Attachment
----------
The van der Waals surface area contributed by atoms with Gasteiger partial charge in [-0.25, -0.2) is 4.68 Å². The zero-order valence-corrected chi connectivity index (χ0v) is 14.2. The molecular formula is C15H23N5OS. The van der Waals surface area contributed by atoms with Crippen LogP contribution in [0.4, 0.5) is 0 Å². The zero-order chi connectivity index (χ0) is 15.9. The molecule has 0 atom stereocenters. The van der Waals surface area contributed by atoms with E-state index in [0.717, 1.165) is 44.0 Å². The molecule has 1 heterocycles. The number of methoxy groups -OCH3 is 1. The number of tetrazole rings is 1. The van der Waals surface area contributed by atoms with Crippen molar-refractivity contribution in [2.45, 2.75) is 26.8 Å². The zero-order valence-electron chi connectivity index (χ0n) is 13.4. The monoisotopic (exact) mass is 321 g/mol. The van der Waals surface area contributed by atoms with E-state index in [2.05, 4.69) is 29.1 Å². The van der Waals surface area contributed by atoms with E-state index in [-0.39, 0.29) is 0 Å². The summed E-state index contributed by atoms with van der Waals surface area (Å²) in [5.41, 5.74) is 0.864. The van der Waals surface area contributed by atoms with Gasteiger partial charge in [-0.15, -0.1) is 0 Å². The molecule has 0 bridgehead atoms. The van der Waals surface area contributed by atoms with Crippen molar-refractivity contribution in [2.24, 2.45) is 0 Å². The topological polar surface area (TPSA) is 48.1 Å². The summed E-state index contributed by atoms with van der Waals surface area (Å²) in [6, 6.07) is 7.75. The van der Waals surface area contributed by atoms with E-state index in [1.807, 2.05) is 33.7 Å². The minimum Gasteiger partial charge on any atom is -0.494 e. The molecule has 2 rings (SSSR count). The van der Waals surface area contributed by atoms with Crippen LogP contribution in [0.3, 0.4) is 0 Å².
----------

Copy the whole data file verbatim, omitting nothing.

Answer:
The van der Waals surface area contributed by atoms with Gasteiger partial charge in [-0.25, -0.2) is 4.68 Å². The zero-order valence-corrected chi connectivity index (χ0v) is 14.2. The molecular formula is C15H23N5OS. The van der Waals surface area contributed by atoms with Crippen LogP contribution in [0.4, 0.5) is 0 Å². The zero-order chi connectivity index (χ0) is 15.9. The molecule has 0 atom stereocenters. The van der Waals surface area contributed by atoms with E-state index in [0.717, 1.165) is 44.0 Å². The molecule has 1 heterocycles. The number of methoxy groups -OCH3 is 1. The number of tetrazole rings is 1. The van der Waals surface area contributed by atoms with Crippen molar-refractivity contribution in [2.45, 2.75) is 26.8 Å². The zero-order valence-electron chi connectivity index (χ0n) is 13.4. The monoisotopic (exact) mass is 321 g/mol. The van der Waals surface area contributed by atoms with E-state index in [2.05, 4.69) is 29.1 Å². The van der Waals surface area contributed by atoms with E-state index in [-0.39, 0.29) is 0 Å². The summed E-state index contributed by atoms with van der Waals surface area (Å²) in [5.41, 5.74) is 0.864. The van der Waals surface area contributed by atoms with Gasteiger partial charge in [-0.15, -0.1) is 0 Å². The molecule has 0 bridgehead atoms. The van der Waals surface area contributed by atoms with Crippen molar-refractivity contribution in [2.24, 2.45) is 0 Å². The topological polar surface area (TPSA) is 48.1 Å². The summed E-state index contributed by atoms with van der Waals surface area (Å²) in [6, 6.07) is 7.75. The van der Waals surface area contributed by atoms with E-state index in [1.807, 2.05) is 33.7 Å². The minimum Gasteiger partial charge on any atom is -0.494 e. The molecule has 2 rings (SSSR count). The van der Waals surface area contributed by atoms with Crippen LogP contribution in [0.3, 0.4) is 0 Å².